|Album Title:||Bravely You/Yake Ochinai Tsubasa|
|Artist:||Jun Maeda, Lia, Aoi Tada|
|Release Type:||OP/ED Single|
|Release Date:||August 26, 2015|
|01. Bravely You||Lia||5:29|
|02. Yake Ochinai Tsubasa||Tada Aoi||5:16|
|03. Bravely You (TV Size)||Lia||1:33|
|04. Yake Ochinai Tsubasa (TV Size)||Tada Aoi||1:36|
|05. Bravely You (Inst)||Lia||5:29|
|06. Yake Ochinai Tsubasa (Inst)||Tada Aoi||5:14|
Review: Listening to Charlotte‘s opening theme, “Bravely You”, vacillated between being a puzzle and a chore. Its charged rocking introduction treads a ground not commonly seen in the partnership between composer Jun Maeda and the singer Lia. Nothing wrong with trying out something new, at least, if “Bravely You” wasn’t so frustrating to listen to.
“Bravely You” might simply be Maeda’s compositions for Angel Beats‘ Girls Dead Monster taken too far. Those compositions, including Crow Song and Thousand Enemies, weren’t the pinnacle of what Maeda can do with music. But back then, the vocalists on those songs were virtual unknowns; no one expected much out of them anyway.
When he’s paired with longtime singer partner Lia, the expectations rise considerably. Her reputation dates back to the mesmerizing “Tori no Uta” from Air before collaborating with Maeda. Once the two began working together, they’ve brought forth such classics as the emphatic chorus in Angel Beats‘ “My Soul, Your Beats” and the heartfelt performance of Clannad ~After Story~‘s “Toki wo Kizamu Uta”.
Unfortunately, “Bravely You’s” overall package never lives up to what’s come before. The song charges forward with much energy but falls flat when Lia jumps in. Her initial urgent delivery transitions over to a monotonous echoing section and, later on, a dull recitation of the lyrics which offer little in the way of intricacy or passion. Furthermore, “Bravely You’s” structure is nonexistent. Maeda’s composition shifts in all sorts of odd directions, so much so that it’s hard to make heads or tails of what he’s trying to do. “Bravely You’s” musical fabric becomes a haphazard melodic stitch which, combined with Lia’s delivery, results in a piece that is bland at best, vexing at worst. Not the kind of brilliance you’d expect from a Maeda x Lia collaboration.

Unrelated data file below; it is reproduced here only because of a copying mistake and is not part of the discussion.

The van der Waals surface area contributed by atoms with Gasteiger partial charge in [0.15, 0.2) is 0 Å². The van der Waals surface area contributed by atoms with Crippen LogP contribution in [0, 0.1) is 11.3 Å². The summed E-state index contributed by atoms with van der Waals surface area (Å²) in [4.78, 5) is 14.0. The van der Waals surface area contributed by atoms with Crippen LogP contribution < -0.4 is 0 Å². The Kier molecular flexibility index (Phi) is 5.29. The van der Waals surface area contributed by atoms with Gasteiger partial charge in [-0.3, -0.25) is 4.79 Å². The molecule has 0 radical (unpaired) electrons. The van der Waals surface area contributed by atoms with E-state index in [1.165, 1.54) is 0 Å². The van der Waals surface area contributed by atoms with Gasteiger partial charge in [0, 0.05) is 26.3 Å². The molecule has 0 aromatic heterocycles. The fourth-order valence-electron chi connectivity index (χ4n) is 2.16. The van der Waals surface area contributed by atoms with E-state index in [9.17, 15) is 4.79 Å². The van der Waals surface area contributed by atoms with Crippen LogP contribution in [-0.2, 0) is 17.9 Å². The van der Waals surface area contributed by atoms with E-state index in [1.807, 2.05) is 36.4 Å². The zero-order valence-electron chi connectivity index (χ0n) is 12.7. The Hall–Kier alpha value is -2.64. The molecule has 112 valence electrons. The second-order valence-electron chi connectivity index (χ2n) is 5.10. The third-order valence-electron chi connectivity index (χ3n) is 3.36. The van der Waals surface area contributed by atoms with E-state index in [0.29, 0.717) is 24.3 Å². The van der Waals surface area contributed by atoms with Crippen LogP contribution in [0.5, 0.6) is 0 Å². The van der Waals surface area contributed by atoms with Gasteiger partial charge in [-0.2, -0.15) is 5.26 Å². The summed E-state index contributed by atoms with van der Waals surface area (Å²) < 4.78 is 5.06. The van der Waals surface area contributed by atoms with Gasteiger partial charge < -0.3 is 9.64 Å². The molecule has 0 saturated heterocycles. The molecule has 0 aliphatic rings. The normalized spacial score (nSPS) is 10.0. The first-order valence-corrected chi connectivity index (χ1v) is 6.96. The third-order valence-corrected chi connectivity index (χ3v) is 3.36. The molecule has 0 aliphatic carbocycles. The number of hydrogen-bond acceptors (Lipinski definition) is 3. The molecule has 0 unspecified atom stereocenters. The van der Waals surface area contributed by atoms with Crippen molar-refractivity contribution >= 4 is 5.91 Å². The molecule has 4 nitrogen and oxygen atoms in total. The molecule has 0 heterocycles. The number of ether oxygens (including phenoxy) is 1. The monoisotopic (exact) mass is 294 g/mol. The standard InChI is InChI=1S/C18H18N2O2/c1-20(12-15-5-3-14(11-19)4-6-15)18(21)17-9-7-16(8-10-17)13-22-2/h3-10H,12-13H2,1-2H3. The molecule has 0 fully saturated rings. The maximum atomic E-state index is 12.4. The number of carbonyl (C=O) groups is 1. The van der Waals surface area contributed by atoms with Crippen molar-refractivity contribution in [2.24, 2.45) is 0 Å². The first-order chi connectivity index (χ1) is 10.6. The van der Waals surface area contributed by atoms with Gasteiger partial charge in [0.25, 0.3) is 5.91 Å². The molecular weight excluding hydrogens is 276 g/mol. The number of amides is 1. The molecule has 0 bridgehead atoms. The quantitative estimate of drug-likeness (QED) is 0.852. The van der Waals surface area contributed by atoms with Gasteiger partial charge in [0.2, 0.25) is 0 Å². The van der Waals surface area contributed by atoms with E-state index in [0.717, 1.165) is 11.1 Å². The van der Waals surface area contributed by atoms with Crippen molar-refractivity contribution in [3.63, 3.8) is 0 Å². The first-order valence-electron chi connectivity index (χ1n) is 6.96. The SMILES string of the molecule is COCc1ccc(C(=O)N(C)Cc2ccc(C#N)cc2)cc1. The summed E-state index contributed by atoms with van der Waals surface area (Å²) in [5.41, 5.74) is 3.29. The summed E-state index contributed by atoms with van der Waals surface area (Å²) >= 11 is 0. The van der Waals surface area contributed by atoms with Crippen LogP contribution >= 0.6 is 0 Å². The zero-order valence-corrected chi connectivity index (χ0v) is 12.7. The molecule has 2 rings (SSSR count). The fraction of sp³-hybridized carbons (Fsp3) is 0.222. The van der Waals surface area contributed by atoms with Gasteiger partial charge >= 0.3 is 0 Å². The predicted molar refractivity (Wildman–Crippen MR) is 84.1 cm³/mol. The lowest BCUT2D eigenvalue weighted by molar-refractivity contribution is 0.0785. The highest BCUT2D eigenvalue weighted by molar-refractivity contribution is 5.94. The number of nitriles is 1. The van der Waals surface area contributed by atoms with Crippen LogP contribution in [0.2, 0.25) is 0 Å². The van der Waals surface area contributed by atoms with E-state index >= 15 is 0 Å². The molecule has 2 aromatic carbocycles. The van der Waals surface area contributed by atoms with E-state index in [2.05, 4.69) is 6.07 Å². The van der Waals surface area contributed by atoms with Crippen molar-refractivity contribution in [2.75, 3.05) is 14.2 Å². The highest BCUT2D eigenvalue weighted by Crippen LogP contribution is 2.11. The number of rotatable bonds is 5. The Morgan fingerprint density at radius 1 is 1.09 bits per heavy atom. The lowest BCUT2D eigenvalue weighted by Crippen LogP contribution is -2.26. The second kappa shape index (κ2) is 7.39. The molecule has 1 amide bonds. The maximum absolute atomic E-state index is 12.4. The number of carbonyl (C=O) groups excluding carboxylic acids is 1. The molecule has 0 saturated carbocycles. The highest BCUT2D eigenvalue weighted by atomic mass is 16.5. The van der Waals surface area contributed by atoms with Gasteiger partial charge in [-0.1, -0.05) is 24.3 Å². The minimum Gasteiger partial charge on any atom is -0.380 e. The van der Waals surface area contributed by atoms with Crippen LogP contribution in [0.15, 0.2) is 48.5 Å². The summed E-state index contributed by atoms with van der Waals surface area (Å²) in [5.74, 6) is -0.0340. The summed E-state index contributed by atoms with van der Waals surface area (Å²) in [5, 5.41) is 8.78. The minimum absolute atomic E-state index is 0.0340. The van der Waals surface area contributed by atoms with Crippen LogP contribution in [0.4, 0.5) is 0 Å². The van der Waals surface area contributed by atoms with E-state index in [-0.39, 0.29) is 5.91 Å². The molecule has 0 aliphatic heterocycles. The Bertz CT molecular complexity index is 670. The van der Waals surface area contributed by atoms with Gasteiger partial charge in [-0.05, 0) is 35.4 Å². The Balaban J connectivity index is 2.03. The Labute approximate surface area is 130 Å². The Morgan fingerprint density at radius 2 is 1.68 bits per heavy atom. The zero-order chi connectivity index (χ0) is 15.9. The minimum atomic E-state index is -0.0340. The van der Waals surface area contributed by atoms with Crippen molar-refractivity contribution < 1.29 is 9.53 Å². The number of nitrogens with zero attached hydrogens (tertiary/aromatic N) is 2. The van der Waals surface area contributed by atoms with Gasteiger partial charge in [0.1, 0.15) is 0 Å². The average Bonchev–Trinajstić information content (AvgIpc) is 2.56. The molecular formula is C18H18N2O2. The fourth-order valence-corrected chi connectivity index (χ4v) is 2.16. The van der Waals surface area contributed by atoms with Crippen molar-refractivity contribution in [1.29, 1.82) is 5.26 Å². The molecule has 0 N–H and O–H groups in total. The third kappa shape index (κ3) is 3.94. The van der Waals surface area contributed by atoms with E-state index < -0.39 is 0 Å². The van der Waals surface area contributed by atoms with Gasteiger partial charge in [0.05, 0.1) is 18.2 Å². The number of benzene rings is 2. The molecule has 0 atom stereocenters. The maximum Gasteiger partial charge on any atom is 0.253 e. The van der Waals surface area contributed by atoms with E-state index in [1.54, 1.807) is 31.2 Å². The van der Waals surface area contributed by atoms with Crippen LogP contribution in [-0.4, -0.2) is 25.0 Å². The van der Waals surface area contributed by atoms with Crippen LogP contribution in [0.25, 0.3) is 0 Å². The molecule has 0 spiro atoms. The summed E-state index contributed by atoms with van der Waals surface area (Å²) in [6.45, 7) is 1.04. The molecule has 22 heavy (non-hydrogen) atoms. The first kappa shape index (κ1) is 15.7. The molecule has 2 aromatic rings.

In a sharp contrast, the other A-side, “Yake Ochinai Tsubasa,” is far simpler than “Bravely You’s” incoherency. Aoi Tada’s delivery is reminiscent of her work on Angel Beats‘ “Brave Song” in that there’s a sense of optimism that serves as the song’s foundation, even if it’s less subtle in its execution this time around. But where it falls in its subtlety, it succeeds in being enjoyable. The bubbly opening is a welcome respite and Maeda’s simple structure makes it a cinch for him to convey the mood of the piece. In “Yake Ochinai Tsubasa,” I had little difficulty conjuring the ephemeral loneliness that Aoi Tada mentions and I enjoyed how the song builds up its optimism for a brighter future through its intense chorus. Sometimes, Maeda just needs to realize that less is more as Aoi Tada’s heartfelt delivery made “Yake Ochinai Tsubasa” a pleasant experience.
In most cases, Jun Maeda collaborating with Lia is cause for much fanfare, but in “Bravely You’s” instance, the lack of passion, much less its lack of poetry becomes the song’s undoing, turning it into an insufferable listening experience. It is in “Yake Ochinai Tsubasa” where the simplicity shines. Enough to leave a lingering tenderness behind even if it doesn’t completely eclipse the blandness that came before.
Rating: Not Good
Charlotte OP – Bravely You
Charlotte ED- Yake Ochinai Tsubasa